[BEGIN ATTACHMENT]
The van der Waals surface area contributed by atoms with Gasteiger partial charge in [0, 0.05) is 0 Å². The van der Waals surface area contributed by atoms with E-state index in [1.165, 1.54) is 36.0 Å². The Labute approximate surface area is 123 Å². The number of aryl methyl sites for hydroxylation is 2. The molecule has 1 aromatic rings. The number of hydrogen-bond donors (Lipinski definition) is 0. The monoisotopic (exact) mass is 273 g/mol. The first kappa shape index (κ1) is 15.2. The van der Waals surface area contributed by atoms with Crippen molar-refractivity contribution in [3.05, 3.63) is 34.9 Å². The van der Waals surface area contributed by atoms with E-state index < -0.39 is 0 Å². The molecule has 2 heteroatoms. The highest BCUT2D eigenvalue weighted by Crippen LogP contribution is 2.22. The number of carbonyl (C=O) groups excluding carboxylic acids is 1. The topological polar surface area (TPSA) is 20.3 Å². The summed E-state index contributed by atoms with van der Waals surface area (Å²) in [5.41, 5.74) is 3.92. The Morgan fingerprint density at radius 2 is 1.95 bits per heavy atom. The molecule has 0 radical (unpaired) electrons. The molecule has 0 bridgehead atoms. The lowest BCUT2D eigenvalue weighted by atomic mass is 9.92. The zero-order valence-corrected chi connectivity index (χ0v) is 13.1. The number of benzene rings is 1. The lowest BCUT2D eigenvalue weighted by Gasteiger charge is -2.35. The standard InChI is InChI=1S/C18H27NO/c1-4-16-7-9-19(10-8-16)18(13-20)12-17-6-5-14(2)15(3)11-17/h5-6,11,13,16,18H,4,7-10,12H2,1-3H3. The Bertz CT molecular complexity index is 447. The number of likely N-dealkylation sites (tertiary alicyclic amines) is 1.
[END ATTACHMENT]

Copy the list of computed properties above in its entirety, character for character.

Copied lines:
The van der Waals surface area contributed by atoms with Gasteiger partial charge in [0, 0.05) is 0 Å². The van der Waals surface area contributed by atoms with E-state index in [1.165, 1.54) is 36.0 Å². The Labute approximate surface area is 123 Å². The number of aryl methyl sites for hydroxylation is 2. The molecule has 1 aromatic rings. The number of hydrogen-bond donors (Lipinski definition) is 0. The monoisotopic (exact) mass is 273 g/mol. The first kappa shape index (κ1) is 15.2. The van der Waals surface area contributed by atoms with Crippen molar-refractivity contribution in [3.05, 3.63) is 34.9 Å². The van der Waals surface area contributed by atoms with E-state index < -0.39 is 0 Å². The molecule has 2 heteroatoms. The highest BCUT2D eigenvalue weighted by Crippen LogP contribution is 2.22. The number of carbonyl (C=O) groups excluding carboxylic acids is 1. The topological polar surface area (TPSA) is 20.3 Å². The summed E-state index contributed by atoms with van der Waals surface area (Å²) in [5.41, 5.74) is 3.92. The Morgan fingerprint density at radius 2 is 1.95 bits per heavy atom. The molecule has 0 radical (unpaired) electrons. The molecule has 0 bridgehead atoms. The lowest BCUT2D eigenvalue weighted by atomic mass is 9.92. The zero-order valence-corrected chi connectivity index (χ0v) is 13.1. The number of benzene rings is 1. The lowest BCUT2D eigenvalue weighted by Gasteiger charge is -2.35. The standard InChI is InChI=1S/C18H27NO/c1-4-16-7-9-19(10-8-16)18(13-20)12-17-6-5-14(2)15(3)11-17/h5-6,11,13,16,18H,4,7-10,12H2,1-3H3. The Bertz CT molecular complexity index is 447. The number of likely N-dealkylation sites (tertiary alicyclic amines) is 1.